Living with RA: Connect and Communicate with Your Rheumatology Nurse
Q&A with Linda Grinnell-Merrick, MS, RN, NP-BC
Rheumatology Nursing Society Board Member
Division of Allergy, Immunology, and Rheumatology
University of Rochester Medical Center
Q: What expertise do rheumatology nurses bring to their relationships with patients?
A: Rheumatology nurses have specialized training in inflammatory diseases and clinical expertise in administering and monitoring current treatments. They provide physical care as well as education to patients and families, assist with coordination of services, and contribute valuable insight on managing disease exacerbation and encouraging health promotion. Nurses strive to provide their patients with personalized and individualized care.
Q: For newly diagnosed patients, what are the key pieces of information that should be shared during a visit?
A: It is essential that patients share honestly how they are feeling. As nurses, we want to know—in detail—what they are experiencing day-to-day:
- Do they have a good understanding of their disease or medications?
- Have they noted improvement (or lack thereof) in their symptoms?
- Are they tolerating treatment and taking medications as prescribed?
- Are there any issues with administration of injectable medications (if part of the treatment plan)?
- Are they experiencing side effects from those medications?
- Have they been diagnosed with any new health problems or experienced infections since their last visit?
- If of childbearing age, are they currently using birth control or thinking about getting pregnant?
The answers to these and other questions provide essential information that help guide an individualized, safe, and effective plan of care.
Q: What should patients know about communicating with their rheumatology nurse as their symptoms change or they experience flares between appointments?
A: Because the rheumatology nurse is the interface between patients and other members of the healthcare team, it is important that patients share changes in their health status, including recurrent flares; any increase in morning stiffness, joint pain, or swelling; medication side effects; and infections or new medical problems.
We also want to be sure to know—either at a regular appointment or anytime between visits—if a patient has any issues with treatment coverage or cost. With this information, the nurse can provide tips on managing these issues, as well as advocate treatment changes with other members of the healthcare team.
Q: What are the top three things you want patients to know about what they can do to ensure effective communication and good care planning?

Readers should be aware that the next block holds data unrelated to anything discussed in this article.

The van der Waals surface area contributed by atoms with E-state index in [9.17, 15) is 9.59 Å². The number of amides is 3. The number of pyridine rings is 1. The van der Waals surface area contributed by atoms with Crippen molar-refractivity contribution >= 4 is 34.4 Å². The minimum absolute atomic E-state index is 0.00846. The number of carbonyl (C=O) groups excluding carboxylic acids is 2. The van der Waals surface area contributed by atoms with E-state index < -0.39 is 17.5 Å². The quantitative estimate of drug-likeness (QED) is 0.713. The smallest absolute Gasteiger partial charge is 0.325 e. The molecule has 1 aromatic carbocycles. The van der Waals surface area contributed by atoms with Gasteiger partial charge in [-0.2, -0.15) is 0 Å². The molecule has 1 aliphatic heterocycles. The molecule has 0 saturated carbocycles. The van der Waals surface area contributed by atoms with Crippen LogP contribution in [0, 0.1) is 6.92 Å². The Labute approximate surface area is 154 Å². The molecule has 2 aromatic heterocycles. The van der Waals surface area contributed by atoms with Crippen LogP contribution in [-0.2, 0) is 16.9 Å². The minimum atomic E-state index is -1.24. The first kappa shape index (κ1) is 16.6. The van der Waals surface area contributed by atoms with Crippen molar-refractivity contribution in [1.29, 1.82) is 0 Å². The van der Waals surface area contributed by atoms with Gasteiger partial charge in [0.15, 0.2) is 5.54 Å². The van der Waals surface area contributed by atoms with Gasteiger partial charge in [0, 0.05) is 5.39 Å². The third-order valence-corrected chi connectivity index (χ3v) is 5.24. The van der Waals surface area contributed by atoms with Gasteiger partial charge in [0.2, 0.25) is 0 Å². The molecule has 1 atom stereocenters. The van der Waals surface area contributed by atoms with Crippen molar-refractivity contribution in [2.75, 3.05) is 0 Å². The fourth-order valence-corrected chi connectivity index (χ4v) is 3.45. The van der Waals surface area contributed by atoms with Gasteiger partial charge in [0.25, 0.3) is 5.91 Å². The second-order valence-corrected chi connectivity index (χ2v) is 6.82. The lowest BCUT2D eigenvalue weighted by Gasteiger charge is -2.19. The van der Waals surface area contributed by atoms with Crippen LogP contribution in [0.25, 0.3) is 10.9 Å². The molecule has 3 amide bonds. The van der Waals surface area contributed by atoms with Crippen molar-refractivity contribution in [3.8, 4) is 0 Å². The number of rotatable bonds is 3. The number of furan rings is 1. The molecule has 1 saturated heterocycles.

A: First, try to be as clear and concise as possible about what is happening, offering information in as specific a way as possible when relaying your experiences to the nurse. Tell us what has worked before and what is or is not working now. It can be helpful to take a moment to collect your thoughts and write them down prior to calling or coming in for a visit to make sure you cover all of your concerns and questions.
Second, know that nurses want to help you, so please be kind and considerate. So often the nurse ends up taking the brunt of dissatisfaction that patients are feeling regarding their healthcare. Help your rheumatology nurse help you and advocate for you by respecting their commitment and engaging with them in a thoughtful way. Your nurse truly wants what is best for you.
Finally, be an active participant in your healthcare: Learn about the disease, treatment options, and things you can do that will improve your overall health and wellness (like diet, exercise, and medication compliance). If you’re feeling overwhelmed, don’t forget to reach out for help from family, friends, and healthcare providers.
Linda Grinnell-Merrick, MS, RN, NP-BC*, is a nurse practitioner in the Division of Allergy, Immunology, and Rheumatology at the University of Rochester Medical Center in New York. She has been a nurse for more than 30 years, working in various departments, including medical and surgical units, hemodialysis, peritoneal dialysis, and solid organ transplantation. Linda has found her passion in rheumatology. She is president-elect of the Rheumatology Nurses Society (RNS), was the committee chair for chapter development of the RNS, and founded the first RNS chapter in Upstate New York. Through her affiliation with RNS, she has been providing nursing education across the country. She is currently involved in developing a wellness program for patients and their families in her rheumatology practice.*